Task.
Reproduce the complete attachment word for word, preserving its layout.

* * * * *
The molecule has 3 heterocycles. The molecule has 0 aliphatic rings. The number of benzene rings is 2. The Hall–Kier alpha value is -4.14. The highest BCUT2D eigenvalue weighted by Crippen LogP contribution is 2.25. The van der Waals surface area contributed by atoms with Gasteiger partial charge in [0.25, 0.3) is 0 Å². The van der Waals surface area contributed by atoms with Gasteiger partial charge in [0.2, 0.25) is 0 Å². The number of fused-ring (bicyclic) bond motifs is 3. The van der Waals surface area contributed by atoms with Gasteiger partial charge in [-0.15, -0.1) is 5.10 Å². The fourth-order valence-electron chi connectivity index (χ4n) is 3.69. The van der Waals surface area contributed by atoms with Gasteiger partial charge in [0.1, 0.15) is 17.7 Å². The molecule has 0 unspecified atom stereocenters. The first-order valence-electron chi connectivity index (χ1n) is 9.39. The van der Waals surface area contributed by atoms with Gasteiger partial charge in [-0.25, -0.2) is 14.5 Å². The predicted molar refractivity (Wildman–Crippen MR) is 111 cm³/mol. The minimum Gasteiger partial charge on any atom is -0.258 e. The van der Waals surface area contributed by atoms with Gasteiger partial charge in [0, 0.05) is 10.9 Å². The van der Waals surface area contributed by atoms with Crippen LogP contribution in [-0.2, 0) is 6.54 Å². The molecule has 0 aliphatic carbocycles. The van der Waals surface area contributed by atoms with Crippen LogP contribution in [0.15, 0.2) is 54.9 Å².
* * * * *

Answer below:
The molecule has 3 heterocycles. The molecule has 0 aliphatic rings. The number of benzene rings is 2. The Hall–Kier alpha value is -4.14. The highest BCUT2D eigenvalue weighted by Crippen LogP contribution is 2.25. The van der Waals surface area contributed by atoms with Gasteiger partial charge in [0.25, 0.3) is 0 Å². The van der Waals surface area contributed by atoms with Gasteiger partial charge in [0.2, 0.25) is 0 Å². The number of fused-ring (bicyclic) bond motifs is 3. The van der Waals surface area contributed by atoms with Gasteiger partial charge in [-0.15, -0.1) is 5.10 Å². The fourth-order valence-electron chi connectivity index (χ4n) is 3.69. The van der Waals surface area contributed by atoms with Gasteiger partial charge in [0.1, 0.15) is 17.7 Å². The molecule has 0 unspecified atom stereocenters. The first-order valence-electron chi connectivity index (χ1n) is 9.39. The van der Waals surface area contributed by atoms with Gasteiger partial charge in [-0.25, -0.2) is 14.5 Å². The predicted molar refractivity (Wildman–Crippen MR) is 111 cm³/mol. The minimum Gasteiger partial charge on any atom is -0.258 e. The van der Waals surface area contributed by atoms with Gasteiger partial charge in [0, 0.05) is 10.9 Å². The van der Waals surface area contributed by atoms with Crippen LogP contribution in [-0.2, 0) is 6.54 Å². The molecule has 0 aliphatic carbocycles. The van der Waals surface area contributed by atoms with Crippen LogP contribution in [0.15, 0.2) is 54.9 Å².